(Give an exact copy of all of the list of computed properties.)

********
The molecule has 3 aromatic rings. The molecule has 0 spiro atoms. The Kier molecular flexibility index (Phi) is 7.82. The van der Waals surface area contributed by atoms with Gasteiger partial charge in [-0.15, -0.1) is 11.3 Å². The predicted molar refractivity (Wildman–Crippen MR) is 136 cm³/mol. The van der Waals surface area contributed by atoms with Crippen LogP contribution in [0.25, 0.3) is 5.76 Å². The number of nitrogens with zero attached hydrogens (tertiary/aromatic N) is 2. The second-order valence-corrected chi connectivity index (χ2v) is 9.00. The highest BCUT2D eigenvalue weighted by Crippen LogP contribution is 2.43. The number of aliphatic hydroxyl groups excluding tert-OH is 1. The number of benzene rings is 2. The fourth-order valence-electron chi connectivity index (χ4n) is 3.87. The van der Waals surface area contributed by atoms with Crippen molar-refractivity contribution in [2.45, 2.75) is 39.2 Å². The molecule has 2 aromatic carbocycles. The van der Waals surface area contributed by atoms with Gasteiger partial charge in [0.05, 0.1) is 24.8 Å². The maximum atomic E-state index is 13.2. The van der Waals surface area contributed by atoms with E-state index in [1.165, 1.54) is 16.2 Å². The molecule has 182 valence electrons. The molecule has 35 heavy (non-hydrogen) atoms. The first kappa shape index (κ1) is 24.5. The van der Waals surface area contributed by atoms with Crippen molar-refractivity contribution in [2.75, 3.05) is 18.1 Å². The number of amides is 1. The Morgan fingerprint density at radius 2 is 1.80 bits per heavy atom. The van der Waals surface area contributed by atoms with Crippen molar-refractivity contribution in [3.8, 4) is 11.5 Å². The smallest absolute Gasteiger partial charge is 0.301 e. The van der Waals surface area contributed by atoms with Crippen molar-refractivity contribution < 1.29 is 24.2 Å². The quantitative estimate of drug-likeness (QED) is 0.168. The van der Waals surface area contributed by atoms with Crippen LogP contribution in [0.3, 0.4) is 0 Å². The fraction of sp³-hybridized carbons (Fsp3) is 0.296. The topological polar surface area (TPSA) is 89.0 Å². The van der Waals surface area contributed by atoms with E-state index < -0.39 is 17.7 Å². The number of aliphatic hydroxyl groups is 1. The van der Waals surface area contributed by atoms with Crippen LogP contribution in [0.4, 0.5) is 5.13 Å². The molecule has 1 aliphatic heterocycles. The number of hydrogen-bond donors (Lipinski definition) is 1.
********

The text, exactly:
The molecule has 3 aromatic rings. The molecule has 0 spiro atoms. The Kier molecular flexibility index (Phi) is 7.82. The van der Waals surface area contributed by atoms with Gasteiger partial charge in [-0.15, -0.1) is 11.3 Å². The predicted molar refractivity (Wildman–Crippen MR) is 136 cm³/mol. The van der Waals surface area contributed by atoms with Crippen LogP contribution in [0.25, 0.3) is 5.76 Å². The number of nitrogens with zero attached hydrogens (tertiary/aromatic N) is 2. The second-order valence-corrected chi connectivity index (χ2v) is 9.00. The highest BCUT2D eigenvalue weighted by Crippen LogP contribution is 2.43. The number of aliphatic hydroxyl groups excluding tert-OH is 1. The number of benzene rings is 2. The fourth-order valence-electron chi connectivity index (χ4n) is 3.87. The van der Waals surface area contributed by atoms with Crippen molar-refractivity contribution in [2.45, 2.75) is 39.2 Å². The molecule has 2 aromatic carbocycles. The van der Waals surface area contributed by atoms with Gasteiger partial charge in [0.05, 0.1) is 24.8 Å². The maximum atomic E-state index is 13.2. The van der Waals surface area contributed by atoms with E-state index in [1.165, 1.54) is 16.2 Å². The molecule has 182 valence electrons. The molecule has 35 heavy (non-hydrogen) atoms. The first kappa shape index (κ1) is 24.5. The van der Waals surface area contributed by atoms with Crippen molar-refractivity contribution in [2.75, 3.05) is 18.1 Å². The number of amides is 1. The Morgan fingerprint density at radius 2 is 1.80 bits per heavy atom. The van der Waals surface area contributed by atoms with Crippen molar-refractivity contribution in [3.8, 4) is 11.5 Å². The smallest absolute Gasteiger partial charge is 0.301 e. The van der Waals surface area contributed by atoms with Crippen molar-refractivity contribution < 1.29 is 24.2 Å². The quantitative estimate of drug-likeness (QED) is 0.168. The van der Waals surface area contributed by atoms with Crippen LogP contribution in [0.3, 0.4) is 0 Å². The fraction of sp³-hybridized carbons (Fsp3) is 0.296. The topological polar surface area (TPSA) is 89.0 Å². The van der Waals surface area contributed by atoms with E-state index < -0.39 is 17.7 Å². The number of aliphatic hydroxyl groups is 1. The van der Waals surface area contributed by atoms with Crippen LogP contribution in [0.4, 0.5) is 5.13 Å². The molecule has 1 aliphatic heterocycles. The number of hydrogen-bond donors (Lipinski definition) is 1.